Vassanji ; Lester B.
We'll send you a link to create a new password.
Dec 01, Gord Jones rated it really liked it. I don't remember how but somehow I stumbled upon a series of books put out by Penguin Publishing called Extraordinary Canadians. There are a couple of books in the series that looked quite interesting so I thought I would start off with Louis Riel and Gabriel Dumont by Joseph Boyden, an author who grew up in the same area that I did, Willowdale, which is now part of Toronto.
I know of the North-West Rebellion but have only read one book about it so thought this book would help me understand the conflict better. I was right! This is an excellent book, told from the viewpoints of both Riel and Dumont. Boyden does a great job of getting into the heads, hearts and souls of the two leaders of the rebellion, allowing the reader to understand who these men were and why they allowed events to unfold as they did.
I had a lot of sympathy for Dumont, who knew a bloody conflict was inevitable and wanted to take the first action, which would bring more Metis and native volunteers to the cause, but just as important, a great supply of arms and ammunition. Riel, though, believed the Metis cause could be fulfilled through a peaceful political resistance which would make Prime Minister John A. MacDonald cave into their demands. Dumont's strategies, even in the midst of a battle, was constantly being vetoed by Riel, always hoping for a more peaceable way.
The North-West Rebellion is an important part of history and Boyden tells the story in a very lively fashion. This is book that I highly recommend! Mar 12, Monika rated it really liked it Shelves: canada , biographical.
Extraordinary Canadians | John Ralston Saul
Ok first, I'm really wondering what I learned in Canadian history because this was a great story and I don't remember any of it from school. It would be awesome! You've got Louis Riel, a religious zealot, Canadian Ok first, I'm really wondering what I learned in Canadian history because this was a great story and I don't remember any of it from school. Is he the good guy? Is he the bad guy?
Is he just some crazy guy who was backing the underdog? In the first skirmish after seeing his brother shot dead, he leaves himself in the open and gets shot in the head. Gabriel's cousin approaches realizing that Gabriel is not dead and is also shot, Gabriel survives. You've got battles, the crashing of a the steamer in Batoche would be great a scene , you've got crazy religious antics, you've got chases, and finally Louis surrenders and is tried for treason.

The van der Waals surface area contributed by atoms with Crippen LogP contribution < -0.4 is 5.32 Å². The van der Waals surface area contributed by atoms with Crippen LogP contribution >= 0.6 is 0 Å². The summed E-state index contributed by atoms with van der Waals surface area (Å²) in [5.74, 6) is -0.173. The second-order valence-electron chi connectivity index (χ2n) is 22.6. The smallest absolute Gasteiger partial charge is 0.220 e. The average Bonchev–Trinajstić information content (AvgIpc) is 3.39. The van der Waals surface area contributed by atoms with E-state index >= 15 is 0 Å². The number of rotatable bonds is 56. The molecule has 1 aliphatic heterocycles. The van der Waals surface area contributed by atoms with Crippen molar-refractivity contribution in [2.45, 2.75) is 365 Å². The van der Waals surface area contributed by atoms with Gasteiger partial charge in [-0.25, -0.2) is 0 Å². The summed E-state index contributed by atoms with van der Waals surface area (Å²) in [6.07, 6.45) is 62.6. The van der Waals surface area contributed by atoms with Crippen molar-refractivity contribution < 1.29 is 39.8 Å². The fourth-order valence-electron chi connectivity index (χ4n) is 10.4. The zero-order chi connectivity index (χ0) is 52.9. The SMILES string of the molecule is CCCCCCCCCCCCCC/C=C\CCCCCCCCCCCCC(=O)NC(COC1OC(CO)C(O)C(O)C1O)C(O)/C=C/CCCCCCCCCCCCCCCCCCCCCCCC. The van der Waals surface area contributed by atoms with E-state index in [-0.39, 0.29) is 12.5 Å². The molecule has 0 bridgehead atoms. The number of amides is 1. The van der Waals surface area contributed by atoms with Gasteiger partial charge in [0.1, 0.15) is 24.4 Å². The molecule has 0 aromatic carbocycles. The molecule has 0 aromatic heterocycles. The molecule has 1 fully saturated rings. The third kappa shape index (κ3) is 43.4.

- The Globe and Mail?
- Search The Canadian Encyclopedia!
- Stardust Melody: The Life and Music of Hoagy Carmichael.
- Parks Canada - Dumont, Gabriel National Historic Person;
- Find a Book.
- Related Links!
The Mounties who are the bad guys in this story lock him in a cell with his leg chained to the wall until his trial where is he found guilty. World leaders speak out against the verdict as Louis was a religious man of peace and considered a political prisoner. John A MacDonald does not bow to international pressure and Louis is executed. Louis's wife dies 6 months later from tuberculosis, his daughter dies from diphtheria, his son in a buggy accident.
Canada then grants him amnesty but he continues to travel. He finally returns to Canada to live out his last years. After returning home from a hunting trip feels pain in his chest and drops dead. Good stuff. Jan 15, Lucinda rated it really liked it Shelves: non-fiction , canada. OK so I have gone about this all backwards. But I didn't. While I did have some general knowledge about the events surrounding the Red River Rebellion and Louis Riel's trial, there was a whole lot of which I was ignorant. In general I am fascinated with 19th century Canada and its struggles - they seem so foreign to the Canada that I know today.
The way in which John OK so I have gone about this all backwards. The way in which John A. His vision of Canada did not include the Metis that much is clear from Boyden's book. But the most interesting elements of the book are, of course, the close examination of Riel and Dumont, of the kinds of men that they were and the decisions that they made. Riel is a fascinating man and Boyden does a great job capturing how incredibly complex an individual he was.
There could have been more on Dumont, Boyden doesn't move very far beyond the Buffalo Hunter prairie-man stereotype for my liking.